Riga's Really Cool, But...
The bus took just over 4hrs to get from Tallinn to Riga, and I was sad to be leaving Tallinn behind, even if the snow had turned to slush and the rain had joined us. My arrival in Riga didn't make it any better, either. It was dark already, and had been almost since I left Tallinn. The journey into the city passed by run down houses, smashed windows, tarpaulin draped across abandoned looking buildings. Places I didn't want to get out at, basically.
I was automatically on guard when I got off the bus, and asked directions out of the station. Google Maps had neglected to mention any underpasses, and when I walked through the dimly lit underpass I could see why it had neglected to mention it. I walked as quickly as I could through the underpass. When I came up I was greeted by more buildings covered in tarpaulin. Trying to read the street signs quickly, it took me maybe 8 minutes to get from the bus station to my hostel.
Security at the hostel was pretty immense, they had a camera with a speaker phone that you had to call to be let in. The key card didn't work after midnight, either, you had to be let in by showing your key card to the camera. The whole time I was being checked in, the girl was looking at said security camera's checking who was around, which added to my whole "not feeling safe" issue. I had considered going out on the pub crawl, but decided against it. Particularly after she stood crossing out area's on my map,
"This," she told me, looking at me for the first time since I arrived, "is a no- go zone. You go here, you come back without your kidney's, got it?"
|Walking along to Freedom Monument|
The following morning, I decided daylight would be a better judge of things and headed out for some coffee, breakfast and a walking tour. This, it turned out, was the best idea I'd had in the last 20 hours or so. It turns out that in spite of that sinister feeling, there really is cool stuff to see in Riga.
Our guide was great on his history of Riga, telling us how the city had been Germanised during the occupation by the Nazi's, and explaining the names of street's to us. We also saw the Bremen Town's musician's monument, which was a gift from Riga's twin city (that'll be Bremen, then). He showed us awesome things like the Swedish gate. This is the last remaining gate of the city walls, which apparently got its name from the courage the Swedish soldiers who protected the city in 1710 during the siege of the Russian Empire.
My favourite cool- not- so- well- known- fact- about- Riga was that Richard Wagner had lived there when he was young, before he was an awesome composer. He spent really rather a chunk of time racking up some serious debt and ended up working in this now- abandoned- but- government- owned theatre. Apparently it's up for sale, and they want something cool to be done with it. The street is even named after him.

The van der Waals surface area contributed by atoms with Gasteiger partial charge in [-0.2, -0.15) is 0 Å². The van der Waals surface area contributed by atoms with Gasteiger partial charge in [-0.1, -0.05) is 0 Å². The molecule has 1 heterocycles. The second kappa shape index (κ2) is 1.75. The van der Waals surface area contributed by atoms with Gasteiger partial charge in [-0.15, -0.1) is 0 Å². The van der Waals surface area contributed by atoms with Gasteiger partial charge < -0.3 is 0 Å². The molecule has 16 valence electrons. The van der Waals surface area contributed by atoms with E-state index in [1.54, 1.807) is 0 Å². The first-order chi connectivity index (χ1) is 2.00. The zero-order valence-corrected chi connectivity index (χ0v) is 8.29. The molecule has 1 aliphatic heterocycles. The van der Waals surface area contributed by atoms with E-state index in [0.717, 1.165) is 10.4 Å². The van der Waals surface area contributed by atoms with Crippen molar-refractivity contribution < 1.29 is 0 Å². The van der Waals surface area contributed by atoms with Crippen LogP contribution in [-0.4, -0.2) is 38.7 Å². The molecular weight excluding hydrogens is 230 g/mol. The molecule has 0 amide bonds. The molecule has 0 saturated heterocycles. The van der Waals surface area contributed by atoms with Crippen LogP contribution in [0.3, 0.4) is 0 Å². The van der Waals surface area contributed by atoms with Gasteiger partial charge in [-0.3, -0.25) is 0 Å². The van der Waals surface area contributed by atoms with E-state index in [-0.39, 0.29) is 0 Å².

We also passed by this cool building with a cat on the roof. The cat is kind of awesome. The building built by an architect who had been refused to get into the guild (he was Latvian, and the guild was solely for architects of Germanic descent) across the road. The cat a-top of the roof used to face the other way, with it's ass pointing at the guild- tho' the architect was ordered to turn it on the building's completion.
After the tour, we went to The Museum of the Occupation. It's depressing, it really is, except the end where (SPOILERS) Latvia are free! Though it's definitely a great way to understand Latvian history, and how things have been for this country squashed between Russian and German occupation, for years. The museum has recently been moved, and if you turn up at the old one, the people in the shop across the road will be happy to point you in the right direction. Basically head towards Freedom Monument (yep, there's one here, too) & turn left. Entrance is FREE, but a donation is welcome.
From there we went to another gorgeous orthodox cathedral. The Baltics are full of them, but they're so gorgeous I don't think I'll ever see enough of them. When the Soviet's ruled here the church was converted into a planetarium, cinema and cafeteria. It's since been renovated and is full of fancy golden hues. There is almost always a service going on, it's incredibly serene and silent inside. You should visit, just make sure to keep your head covered.
That night was spent with friends made on the walking tour consuming waayyy too much food in a renowned place called ALA. The place has the most amazing traditional Latvian menu, the portions are insane! Plus beer. In jugs. Massive 3l jugs. I mean we shared one between 5 of us, but it was great.
I'm really glad that I spent time in Riga, it was beautiful, the architecture was stunning. That said, I've never been somewhere I've felt uncomfortable being alone like I did in Riga, so it's not somewhere I'll be heading back to.
Have you visited Riga? Was it a city you enjoyed?